CloudSat’s Cloud Profiling Radar is a valuable tool for remotely monitoring high-latitude snowfall, but its ability to observe hydrometeor activity near the Earth’s surface is limited by a radar blind zone caused by ground-clutter contamination. This study presents the development of a deeply supervised U-Net-style convolutional neural network to predict cold season reflectivity profiles within the blind zone at two Arctic locations. The network learns to predict the presence and intensity of near-surface hydrometeors by coupling latent features encoded in blind zone-aloft clouds with additional context from collocated atmospheric state variables (i.e., temperature, specific humidity and wind speed). Results show that the U-Net predictions outperform traditional linear extrapolation methods, with low mean absolute error, a 38% higher Sørensen—Dice coefficient, and vertical reflectivity distributions 60% closer to observed values. The U-Net is also able to detect the presence of near surface cloud with a critical success index (CSI) of 72%, and cases of shallow cumuliform snowfall and virga with 18% higher CSI values compared to linear methods. A mechanistic interpretiability analysis highlights the fact that a combination of both the reflectivity information throughout the scene (most notably across cloud edges and at the 1.2 km blind zone threshold), along with atmospheric state variables near the tropopause, are the most significant contributors to model skill. This surface-trained generative inpainting technique has the potential to enhance current and future remote sensing precipitation missions by providing a better understanding of the nonlinear relationship between blind zone reflectivity values and the surrounding atmospheric state.

Open access
Philine Lou Bommer
,
Marlene Kretschmer
,
Anna Hedström
,
Dilyara Bareeva
, and
Marina M.-C. Höhne

Abstract

Explainable artificial intelligence (XAI) methods shed light on the predictions of machine learning algorithms. Several different approaches exist and have already been applied in climate science. However, usually missing ground truth explanations complicate their evaluation and comparison, subsequently impeding the choice of the XAI method. Therefore, in this work, we introduce XAI evaluation in the climate context and discuss different desired explanation properties, namely robustness, faithfulness, randomization, complexity, and localization. To this end, we chose previous work as a case study where the decade of annual-mean temperature maps is predicted. After training both a multi-layer perceptron (MLP) and a convolutional neural network (CNN), multiple XAI methods are applied and their skill scores in reference to a random uniform explanation are calculated for each property. Independent of the network, we find that XAI methods Integrated Gradients, layer-wise relevance propagation, and input times gradients exhibit considerable robustness, faithfulness, and complexity while sacrificing randomization performance. Sensitivity methods – gradient, SmoothGrad, NoiseGrad, and FusionGrad, match the robustness skill but sacrifice faithfulness and complexity for randomization skill. We find architecture-dependent performance differences regarding robustness, complexity and localization skills of different XAI methods, highlighting the necessity for research task-specific evaluation. Overall, our work offers an overview of different evaluation properties in the climate science context and shows how to compare and benchmark different explanation methods, assessing their suitability based on strengths and weaknesses, for the specific research problem at hand. By that, we aim to support climate researchers in the selection of a suitable XAI method.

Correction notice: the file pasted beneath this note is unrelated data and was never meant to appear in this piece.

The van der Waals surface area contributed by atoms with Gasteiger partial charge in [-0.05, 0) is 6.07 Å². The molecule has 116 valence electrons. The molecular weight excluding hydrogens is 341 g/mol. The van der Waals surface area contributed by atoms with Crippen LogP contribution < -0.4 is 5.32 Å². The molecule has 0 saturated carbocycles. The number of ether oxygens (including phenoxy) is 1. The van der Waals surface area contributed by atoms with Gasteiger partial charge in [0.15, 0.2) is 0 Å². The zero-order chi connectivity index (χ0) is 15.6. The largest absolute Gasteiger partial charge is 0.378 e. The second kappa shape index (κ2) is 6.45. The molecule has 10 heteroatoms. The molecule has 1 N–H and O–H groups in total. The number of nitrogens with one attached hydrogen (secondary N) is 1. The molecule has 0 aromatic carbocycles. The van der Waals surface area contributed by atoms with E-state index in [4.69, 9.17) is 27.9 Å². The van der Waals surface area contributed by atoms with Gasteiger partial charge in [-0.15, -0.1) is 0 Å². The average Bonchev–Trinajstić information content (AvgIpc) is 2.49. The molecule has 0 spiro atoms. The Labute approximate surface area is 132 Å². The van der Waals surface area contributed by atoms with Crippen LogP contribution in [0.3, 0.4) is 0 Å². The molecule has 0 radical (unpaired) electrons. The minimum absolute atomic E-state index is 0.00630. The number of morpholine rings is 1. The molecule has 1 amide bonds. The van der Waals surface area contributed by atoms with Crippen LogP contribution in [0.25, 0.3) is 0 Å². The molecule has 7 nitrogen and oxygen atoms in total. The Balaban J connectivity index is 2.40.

Open access
Marius Appel

Abstract

The abundance of gaps in satellite image time series often complicates the application of deep learning models such as convolutional neural networks for spatiotemporal modeling. Based on previous work in computer vision on image inpainting, this paper shows how three-dimensional spatiotemporal partial convolutions can be used as layers in neural networks to fill gaps in satellite image time series. To evaluate the approach, we apply a U-Net-like model on incomplete image time series of quasi-global carbon monoxide observations from the Sentinel-5 Precursor (Sentinel-5P) satellite. Prediction errors were comparable to two considered statistical approaches while computation times for predictions were up to three orders of magnitude faster, making the approach applicable to process large amounts of satellite data. Partial convolutions can be added as layers to other types of neural networks, making it relatively easy to integrate with existing deep learning models. However, the approach does not provide prediction uncertainties and further research is needed to understand and improve model transferability. The implementation of spatiotemporal partial convolutions and the U-Net-like model is available as open-source software.

Significance Statement

Gaps in satellite-based measurements of atmospheric variables can make the application of complex analysis methods such as deep learning approaches difficult. The purpose of this study is to present and evaluate a purely data-driven method to fill incomplete satellite image time series. The application on atmospheric carbon monoxide data suggests that the method can achieve prediction errors comparable to other approaches with much lower computation times. Results highlight that the method is promising for larger datasets but also that care must be taken to avoid extrapolation. Future studies may integrate the approach into more complex deep learning models for understanding spatiotemporal dynamics from incomplete data.

Open access